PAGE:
Should You Wrap Your Car?

If you have seen a car with an emblazoned camouflage print or chrome-type of finish, there’s a good chance that it has been wrapped in vinyl rather than being painted.

Interestingly, car wrapping is a growing trend in the industry of car customizations. The North American market alone is expected to get $10.8 billion earning by 2025 from this particular customization alone. 

Wrapping your vehicle enables you to change its appearance without drastic, long-term commitments. You can think of it as a temporary tattoo for your car.

What Is A Car Wrap?

Technically, a car wrap is a type of vinyl decals that are embedded over the panels of a car. Doing this will enable you to improve and optimize the appearance of your vehicle. There are multiple designs that come with it, such as gradient, chrome metallic, glossy, full-graphics, or the simple matte finish. 

Perhaps, the only limits here are your imagination and your budget as well. 

Wrapping is quite different from the standard paint job. These decals are removable. They don’t have any impact on the existing or company paint of your vehicle. 

Should I Wrap My Car?

There are many instances where car wrapping is an ideal route. First, if there’s a particular car color that you want, but it is not available in the factory, car wrapping can solve that problem for you. 

Second, you may want to wrap your car, especially if it is a leased one. Customizations are strictly limited under lease terms. However, car wrapping does not damage the original paint of the vehicle. Hence, it somewhat circumvents the rule. You can wrap the vehicle with any design or color that you want, drive it, then remove it before the lease is done.

Third, car wrapping is ideal for businesses that want to promote brands and products. The wrap is not limited to colors, after all. You can put full graphic customizations and worry, not a single thing. 

What Are The Requirements For Car Wrapping?

Of course, many of you are wondering if your vehicle is suitable for car-wrapping. Well, there are some rules here that you need to adhere to. 

One of the things that you need to remember is that wrapping will not cover a bad or old paint job. Surely, the wrap can cover them. But at the same time, the bad paint job can explicitly affect the quality of the wrap. Hence, you need the paint of your vehicle to be in good condition before you treat it with a car wrap.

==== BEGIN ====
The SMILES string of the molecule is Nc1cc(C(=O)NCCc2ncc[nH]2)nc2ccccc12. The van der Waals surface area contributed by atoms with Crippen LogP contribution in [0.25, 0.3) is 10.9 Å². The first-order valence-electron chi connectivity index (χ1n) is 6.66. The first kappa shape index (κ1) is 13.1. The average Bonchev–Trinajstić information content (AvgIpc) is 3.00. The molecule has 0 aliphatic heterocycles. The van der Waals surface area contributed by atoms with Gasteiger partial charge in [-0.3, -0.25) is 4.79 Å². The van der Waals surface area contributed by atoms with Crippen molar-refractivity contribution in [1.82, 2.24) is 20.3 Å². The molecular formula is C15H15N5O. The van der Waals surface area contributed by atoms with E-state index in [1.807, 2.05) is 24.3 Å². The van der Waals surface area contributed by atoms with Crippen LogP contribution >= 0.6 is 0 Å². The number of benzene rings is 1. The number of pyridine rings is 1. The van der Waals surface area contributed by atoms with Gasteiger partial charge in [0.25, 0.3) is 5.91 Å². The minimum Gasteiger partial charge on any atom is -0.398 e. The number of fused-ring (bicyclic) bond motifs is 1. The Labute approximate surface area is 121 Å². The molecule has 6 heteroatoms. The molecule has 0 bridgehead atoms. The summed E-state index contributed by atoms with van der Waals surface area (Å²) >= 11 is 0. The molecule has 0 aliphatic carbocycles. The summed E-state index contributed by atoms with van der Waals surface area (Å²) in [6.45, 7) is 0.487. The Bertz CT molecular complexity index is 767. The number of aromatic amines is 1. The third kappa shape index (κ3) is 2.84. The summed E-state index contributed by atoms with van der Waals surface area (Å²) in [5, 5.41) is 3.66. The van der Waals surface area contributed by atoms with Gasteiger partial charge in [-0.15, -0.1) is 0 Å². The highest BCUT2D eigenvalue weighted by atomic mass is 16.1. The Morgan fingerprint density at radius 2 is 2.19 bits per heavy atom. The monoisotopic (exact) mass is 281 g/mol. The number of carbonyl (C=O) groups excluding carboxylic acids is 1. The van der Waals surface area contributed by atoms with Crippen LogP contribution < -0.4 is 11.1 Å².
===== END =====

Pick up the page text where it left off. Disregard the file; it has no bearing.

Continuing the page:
If the vehicle has door dings and scratches, they will still appear even after the wrapping is finished. They will stick out, and you’ll immediately notice them. They will become an eyesore; they will make you feel that the wrapping job is bad–even if it is not. Always remember that imperfections can surface even if the car wrap was done perfectly. 

Flaking will cause difficulties for the wrappers to adhere to them. Therefore, it is essential that these dents and scratches will be fixed first. 

How Is It Done?

The first step in car wrapping is washing the vehicle. After that, they will detail it with the use of a clay bar to remove any chemicals and contaminants that are present on the surface of the paint. Some shops use specialized solutions to thoroughly clean the surface of the paint before spraying it with compressed air to eliminate the dirt. 

Once the cleaning is done, the headlights, taillights, and bumpers are removed. In this way, the installers will be able to put the wrap close to the body panel edges. If the client doesn’t like these parts to be taken off, the installers will opt to use a tool similar to a scalpel to cut the vinyl around the grilles and lights. 

After the preparations, the installers will then apply the wrap to the car. Most of the shops use a heat gun to ensure that the wrap is pliable. It is difficult for the material to embrace and conform to a vehicle’s contours if it is not stretchy. Once the application of the wrap is completed, the installers use a soft-felt squeegee to take out any air pockets. These air pockets can deteriorate the lifespan of the wrap.